Twilight at Taronga
Friday, March 10, 2017
“This one’s for the elephants,” says Norman Blake in his soft Scottish brogue.
The Teenage Fanclub co-frontman is referring to the Asian elephants that reside in a nearby enclosure. The big endangered animals have arguably the best seats for this Twilight at Taronga concert series of any of the other exotic creatures in Sydney’s iconic zoo.
The elephants raise their trunks in appreciation of the shout out. They’re visibly enjoying the stunning three-part harmonies of Teenage Fanclub, nodding along to each of the legendary power pop band’s gorgeous, dreamy and achingly melodic choices. Between songs, the majestic animals snort bags of peanuts, bemoan the existence of mice and reflect on events from the distant past with crystal clear accuracy.
One of the Asian elephants is heard to remark, “they’re alright, but I’d rather be at Adele.” The eager, outspoken bull is swiftly ousted from the herd, humiliated and left to cower in the shadows of the sprawling enclosure.
There are two Teenage Fanclub fans standing just in front of me, seemingly oblivious to the elephants’ interactions, both a reflection of the general demographic of the audience: greying hair, glasses, a doughy centre and impeccable taste in music. One of them, who I suspect is an accountant who also writes album reviews for the local streetpress, turns to his amigo and asks, “What’s the difference between an African and Asian elephant?” It’s not the start of a joke, he’s generally interested in the distinction. The amigo replies, “From what I understand, Asian elephants eat takoyaki.” It’s one of those Surry Hills quips that tickles my fancy. I’m already smiling as a result of the music, so my amusement at the response is not apparent to those around me.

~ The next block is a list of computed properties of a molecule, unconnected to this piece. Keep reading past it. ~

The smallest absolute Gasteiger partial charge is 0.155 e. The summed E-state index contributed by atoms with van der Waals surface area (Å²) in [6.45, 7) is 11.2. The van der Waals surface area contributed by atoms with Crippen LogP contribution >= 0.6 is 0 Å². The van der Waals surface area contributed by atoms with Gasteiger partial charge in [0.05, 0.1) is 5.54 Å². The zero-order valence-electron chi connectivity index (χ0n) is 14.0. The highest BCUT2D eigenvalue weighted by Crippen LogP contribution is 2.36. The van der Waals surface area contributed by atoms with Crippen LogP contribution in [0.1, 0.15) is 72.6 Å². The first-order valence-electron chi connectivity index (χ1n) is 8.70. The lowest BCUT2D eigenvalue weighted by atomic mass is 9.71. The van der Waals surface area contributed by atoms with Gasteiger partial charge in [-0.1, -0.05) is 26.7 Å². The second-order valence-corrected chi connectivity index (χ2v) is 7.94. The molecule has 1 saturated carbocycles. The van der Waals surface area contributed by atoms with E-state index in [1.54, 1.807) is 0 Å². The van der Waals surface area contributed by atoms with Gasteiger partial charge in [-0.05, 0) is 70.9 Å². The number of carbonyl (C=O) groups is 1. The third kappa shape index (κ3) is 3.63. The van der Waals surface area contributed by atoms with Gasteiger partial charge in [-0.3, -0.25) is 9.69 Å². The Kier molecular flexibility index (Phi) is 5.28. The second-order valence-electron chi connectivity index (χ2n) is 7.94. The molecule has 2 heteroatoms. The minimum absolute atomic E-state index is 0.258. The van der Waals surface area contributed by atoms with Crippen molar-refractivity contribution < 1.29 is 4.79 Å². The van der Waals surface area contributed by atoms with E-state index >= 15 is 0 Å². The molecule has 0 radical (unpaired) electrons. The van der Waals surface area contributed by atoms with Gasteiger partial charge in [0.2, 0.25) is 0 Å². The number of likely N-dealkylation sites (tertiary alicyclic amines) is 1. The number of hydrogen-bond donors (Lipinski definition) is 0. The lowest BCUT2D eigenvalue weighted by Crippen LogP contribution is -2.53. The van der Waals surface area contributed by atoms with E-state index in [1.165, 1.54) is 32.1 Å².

Fanclub opened the show with a deep cut, namely ‘Start Again’, the first song from their 1997 record Songs From Northern Britain. It’s one of the few classics that we’ve been treated to so far, with the live five-piece clearly intent on showcasing their latest work, the album Here.
Bassist Gerard Love might be the most subdued performer in the world, but he still sings and plays the guitar like someone guilty of a Faustian pact.
The record is, as one would expect, painfully catchy, but it’s also an album that unfolds with repeated listens. It doesn’t have the brazen immediacy of Grand Prix or Bandwagonesque, and meets at the crossroads between their radiant power pop and Byrds-y methodologies. Subsequently, the show has a soft, dreamy, introverted atmosphere. The wall of guitar that fans love from the band’s early work has taken a back seat. A brief exception is the especially “classic” sounding ‘Thin Air’.
Teenage Fanclub may never have been great projectors – their stage presence is understated, to stay the least. You’re required to concentrate and tune in. The pay-off justifies the investment.
Guitarist and co-vocalist Raymond McGinley has parted ways with his long hair, and now has a touch of the Mark Knopflers about him. His feel for the axe is second to none. Bassist Gerard Love might be the most subdued performer in the world, but he still sings and plays the guitar like someone guilty of a Faustian pact. Behind it all, Francis Macdonald is in the engine room, keeping time with powerful finesse.
Although the 90-miunte set has been heavy on new material, some classics emerge in the final stages. We’re treated to ‘Star Sign’ and ‘The Concept’ from Bandwagonesque, and Love bestows his tune ‘Sparky’s Dream’ upon us. A welcome inclusion is ‘It’s All in My Mind’ from their gorgeous Man-Made record, and a nod to the Aussies – a cover of Grant McLennan’s ‘Easy Come Easy Go’.
The night ends with a trip through time, right back to Fanclub’s 1990 debut A Catholic Education and the song ‘Everything Flows’.
As the Scotsman depart, smiles flow out the gates. The elephants make their way to the merch stand, quietly hoping there’s a 9XL.